Israel Fears Gaza's Economic Woes Could Lead to Border Skirmishes

Hamas says it is working to prevent its allies from firing rockets into the Negev.

Amos Harel
Amos Harel
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The border fence between Israel and Gaza
The border fence between Israel and GazaCredit: Ilan Assayag
Amos Harel
Amos Harel

Israel fears that the economic crisis in Gaza could erode the cease-fire that ended the war with Hamas over the summer and lead to conflicts along the border, according to defense officials.

Still, Israel has received messages from Hamas that despite Gaza’s financial woes, the organization does not seek another military conflict after the July-August war. Its forces are reportedly working to prevent more-extremist groups from firing rockets into the Negev.

Palestinian economic problems have intensified due to the Palestinian Authority’s and Hamas’ difficulties paying their employees in the West Bank and Gaza respectively.

The delay in payments to PA employees, including tens of thousands of security personnel in the West Bank, stems from Israel’s decision to halt the transfer of tax revenues collected for the PA. This comes as punishment for the authority’s recent application to join the International Criminal Court in The Hague.

Delays in paying Hamas employees stem from the infighting between Hamas and the PA, which has also hampered efforts to rebuild the Gaza Strip.

Prime Minister Benjamin Netanyahu’s decision to freeze the transfer of tax money was made despite defense officials’ warnings that the move could harm security coordination and increase unrest in the West Bank. Government officials said the PA was contributing to the deteriorating relations and that Palestinian President Mahmoud Abbas was intentionally provoking Israel.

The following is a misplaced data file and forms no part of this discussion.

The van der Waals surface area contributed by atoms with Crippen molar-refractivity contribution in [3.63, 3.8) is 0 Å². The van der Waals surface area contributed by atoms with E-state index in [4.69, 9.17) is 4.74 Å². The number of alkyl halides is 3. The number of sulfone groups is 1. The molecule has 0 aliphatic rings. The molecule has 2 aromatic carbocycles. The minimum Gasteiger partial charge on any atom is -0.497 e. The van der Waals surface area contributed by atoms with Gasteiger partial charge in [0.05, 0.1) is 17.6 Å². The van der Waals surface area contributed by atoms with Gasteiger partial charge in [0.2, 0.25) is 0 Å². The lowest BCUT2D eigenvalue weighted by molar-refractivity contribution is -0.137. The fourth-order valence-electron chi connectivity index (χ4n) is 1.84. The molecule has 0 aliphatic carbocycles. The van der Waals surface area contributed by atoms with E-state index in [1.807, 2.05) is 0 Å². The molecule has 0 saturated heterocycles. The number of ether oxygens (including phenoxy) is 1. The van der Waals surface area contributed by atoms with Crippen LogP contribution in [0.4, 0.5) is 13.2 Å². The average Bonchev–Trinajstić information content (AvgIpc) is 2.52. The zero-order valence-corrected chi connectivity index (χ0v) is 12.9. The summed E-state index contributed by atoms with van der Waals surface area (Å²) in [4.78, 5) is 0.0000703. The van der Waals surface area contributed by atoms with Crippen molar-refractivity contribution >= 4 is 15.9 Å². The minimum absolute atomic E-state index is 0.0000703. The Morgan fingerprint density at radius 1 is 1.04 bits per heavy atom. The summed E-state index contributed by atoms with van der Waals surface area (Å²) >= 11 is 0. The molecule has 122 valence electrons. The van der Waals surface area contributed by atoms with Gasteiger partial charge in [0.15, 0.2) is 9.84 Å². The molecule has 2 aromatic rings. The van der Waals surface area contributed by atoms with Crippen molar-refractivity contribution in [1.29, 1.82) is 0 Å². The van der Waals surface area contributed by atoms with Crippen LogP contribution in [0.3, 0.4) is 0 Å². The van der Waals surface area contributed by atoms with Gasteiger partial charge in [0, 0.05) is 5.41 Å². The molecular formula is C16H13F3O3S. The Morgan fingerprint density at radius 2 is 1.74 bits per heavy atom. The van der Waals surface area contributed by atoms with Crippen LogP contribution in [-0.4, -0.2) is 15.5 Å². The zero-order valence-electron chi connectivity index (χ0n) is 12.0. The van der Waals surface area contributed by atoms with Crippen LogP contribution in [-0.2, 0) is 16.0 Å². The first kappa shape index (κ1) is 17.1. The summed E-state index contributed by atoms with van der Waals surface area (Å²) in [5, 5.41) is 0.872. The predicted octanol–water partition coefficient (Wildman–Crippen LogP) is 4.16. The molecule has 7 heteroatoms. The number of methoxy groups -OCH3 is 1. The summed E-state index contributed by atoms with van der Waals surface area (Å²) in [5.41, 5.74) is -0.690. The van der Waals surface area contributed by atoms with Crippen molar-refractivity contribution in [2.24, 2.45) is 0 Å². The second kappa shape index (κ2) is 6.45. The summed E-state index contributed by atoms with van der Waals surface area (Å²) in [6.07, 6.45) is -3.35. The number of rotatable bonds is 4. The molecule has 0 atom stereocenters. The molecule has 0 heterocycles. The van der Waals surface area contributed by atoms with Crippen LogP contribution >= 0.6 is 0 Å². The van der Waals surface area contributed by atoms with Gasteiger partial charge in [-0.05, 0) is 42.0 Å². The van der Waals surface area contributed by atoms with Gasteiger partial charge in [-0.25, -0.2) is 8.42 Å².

Hamas says the PA is sabotaging efforts to rebuild Gaza; it cites a refusal to station security personnel at border crossings with Egypt that would allow for increased traffic.

Two weeks ago, Hamas built an office near the Erez crossing, the only point allowing traffic to the West Bank through Israel. Hamas men were stationed near a post staffed by PA personnel that has been the site for all Israeli dealings with Gaza since the Hamas takeover in June 2007.

PA personnel reportedly left the facility after Hamas employees showed up. After a few days of arguing over the issue, PA representatives returned to the crossing, which has been functioning normally.

Failure to pay salaries to Hamas people in Gaza has already caused violent protests during which demonstrators blew up ATMs and damaged bank branches, apparently in an effort to prevent salaries from reaching PA personnel there.

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